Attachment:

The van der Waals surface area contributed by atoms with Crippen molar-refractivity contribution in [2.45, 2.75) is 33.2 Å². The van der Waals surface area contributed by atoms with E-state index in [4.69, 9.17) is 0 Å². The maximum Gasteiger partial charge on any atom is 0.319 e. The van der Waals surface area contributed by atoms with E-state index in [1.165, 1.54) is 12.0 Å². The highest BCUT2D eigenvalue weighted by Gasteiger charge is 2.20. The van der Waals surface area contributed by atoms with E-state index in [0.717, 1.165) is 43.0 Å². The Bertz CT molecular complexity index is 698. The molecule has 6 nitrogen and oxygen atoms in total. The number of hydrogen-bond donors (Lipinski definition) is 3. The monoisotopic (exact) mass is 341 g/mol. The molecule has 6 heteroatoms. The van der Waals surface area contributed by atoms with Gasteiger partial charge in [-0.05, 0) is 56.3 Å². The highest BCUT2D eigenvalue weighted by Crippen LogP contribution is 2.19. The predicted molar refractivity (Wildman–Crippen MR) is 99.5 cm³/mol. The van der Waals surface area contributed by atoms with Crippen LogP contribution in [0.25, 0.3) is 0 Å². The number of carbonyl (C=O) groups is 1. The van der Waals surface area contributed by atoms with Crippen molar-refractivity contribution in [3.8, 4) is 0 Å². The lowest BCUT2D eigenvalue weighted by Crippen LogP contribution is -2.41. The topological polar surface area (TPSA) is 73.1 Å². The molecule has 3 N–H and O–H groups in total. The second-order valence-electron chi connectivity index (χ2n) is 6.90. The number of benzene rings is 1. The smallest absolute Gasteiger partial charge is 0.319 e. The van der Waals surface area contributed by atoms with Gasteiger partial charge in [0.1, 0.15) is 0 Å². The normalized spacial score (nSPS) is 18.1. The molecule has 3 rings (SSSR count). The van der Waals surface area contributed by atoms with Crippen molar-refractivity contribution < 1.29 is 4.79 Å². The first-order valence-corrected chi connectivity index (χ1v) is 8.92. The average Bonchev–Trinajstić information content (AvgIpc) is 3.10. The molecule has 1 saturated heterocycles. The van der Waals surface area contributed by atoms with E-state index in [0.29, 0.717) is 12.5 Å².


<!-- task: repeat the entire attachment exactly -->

The van der Waals surface area contributed by atoms with Crippen molar-refractivity contribution in [2.45, 2.75) is 33.2 Å². The van der Waals surface area contributed by atoms with E-state index in [4.69, 9.17) is 0 Å². The maximum Gasteiger partial charge on any atom is 0.319 e. The van der Waals surface area contributed by atoms with E-state index in [1.165, 1.54) is 12.0 Å². The highest BCUT2D eigenvalue weighted by Gasteiger charge is 2.20. The van der Waals surface area contributed by atoms with E-state index in [0.717, 1.165) is 43.0 Å². The Bertz CT molecular complexity index is 698. The molecule has 6 nitrogen and oxygen atoms in total. The number of hydrogen-bond donors (Lipinski definition) is 3. The monoisotopic (exact) mass is 341 g/mol. The molecule has 6 heteroatoms. The van der Waals surface area contributed by atoms with Gasteiger partial charge in [-0.05, 0) is 56.3 Å². The highest BCUT2D eigenvalue weighted by Crippen LogP contribution is 2.19. The predicted molar refractivity (Wildman–Crippen MR) is 99.5 cm³/mol. The van der Waals surface area contributed by atoms with Crippen LogP contribution in [0.25, 0.3) is 0 Å². The number of carbonyl (C=O) groups is 1. The van der Waals surface area contributed by atoms with Crippen molar-refractivity contribution in [3.8, 4) is 0 Å². The lowest BCUT2D eigenvalue weighted by Crippen LogP contribution is -2.41. The topological polar surface area (TPSA) is 73.1 Å². The molecule has 3 N–H and O–H groups in total. The second-order valence-electron chi connectivity index (χ2n) is 6.90. The number of benzene rings is 1. The smallest absolute Gasteiger partial charge is 0.319 e. The van der Waals surface area contributed by atoms with Gasteiger partial charge in [0.1, 0.15) is 0 Å². The normalized spacial score (nSPS) is 18.1. The molecule has 3 rings (SSSR count). The van der Waals surface area contributed by atoms with Crippen molar-refractivity contribution < 1.29 is 4.79 Å². The first-order valence-corrected chi connectivity index (χ1v) is 8.92. The average Bonchev–Trinajstić information content (AvgIpc) is 3.10. The molecule has 1 saturated heterocycles. The van der Waals surface area contributed by atoms with E-state index in [0.29, 0.717) is 12.5 Å².